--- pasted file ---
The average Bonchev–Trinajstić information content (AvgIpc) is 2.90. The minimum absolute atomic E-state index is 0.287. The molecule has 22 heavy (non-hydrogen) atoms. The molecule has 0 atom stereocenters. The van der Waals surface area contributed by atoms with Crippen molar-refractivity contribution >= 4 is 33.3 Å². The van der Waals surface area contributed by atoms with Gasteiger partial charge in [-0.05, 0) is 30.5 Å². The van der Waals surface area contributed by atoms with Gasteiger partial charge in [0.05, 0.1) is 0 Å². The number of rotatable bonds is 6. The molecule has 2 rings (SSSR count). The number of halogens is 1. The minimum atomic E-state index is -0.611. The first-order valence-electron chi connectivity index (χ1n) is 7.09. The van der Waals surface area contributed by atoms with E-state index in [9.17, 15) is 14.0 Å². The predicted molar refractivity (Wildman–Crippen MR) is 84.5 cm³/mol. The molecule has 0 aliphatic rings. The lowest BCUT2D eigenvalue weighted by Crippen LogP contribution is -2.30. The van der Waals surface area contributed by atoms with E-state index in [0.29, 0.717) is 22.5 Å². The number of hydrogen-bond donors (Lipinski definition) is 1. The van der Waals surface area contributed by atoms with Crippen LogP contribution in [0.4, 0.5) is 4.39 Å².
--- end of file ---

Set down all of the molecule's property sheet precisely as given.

The average Bonchev–Trinajstić information content (AvgIpc) is 2.90. The minimum absolute atomic E-state index is 0.287. The molecule has 22 heavy (non-hydrogen) atoms. The molecule has 0 atom stereocenters. The van der Waals surface area contributed by atoms with Crippen molar-refractivity contribution >= 4 is 33.3 Å². The van der Waals surface area contributed by atoms with Gasteiger partial charge in [-0.05, 0) is 30.5 Å². The van der Waals surface area contributed by atoms with Gasteiger partial charge in [0.05, 0.1) is 0 Å². The number of rotatable bonds is 6. The molecule has 2 rings (SSSR count). The number of halogens is 1. The minimum atomic E-state index is -0.611. The first-order valence-electron chi connectivity index (χ1n) is 7.09. The van der Waals surface area contributed by atoms with E-state index in [9.17, 15) is 14.0 Å². The predicted molar refractivity (Wildman–Crippen MR) is 84.5 cm³/mol. The molecule has 0 aliphatic rings. The lowest BCUT2D eigenvalue weighted by Crippen LogP contribution is -2.30. The van der Waals surface area contributed by atoms with E-state index in [0.29, 0.717) is 22.5 Å². The number of hydrogen-bond donors (Lipinski definition) is 1. The van der Waals surface area contributed by atoms with Crippen LogP contribution in [0.4, 0.5) is 4.39 Å².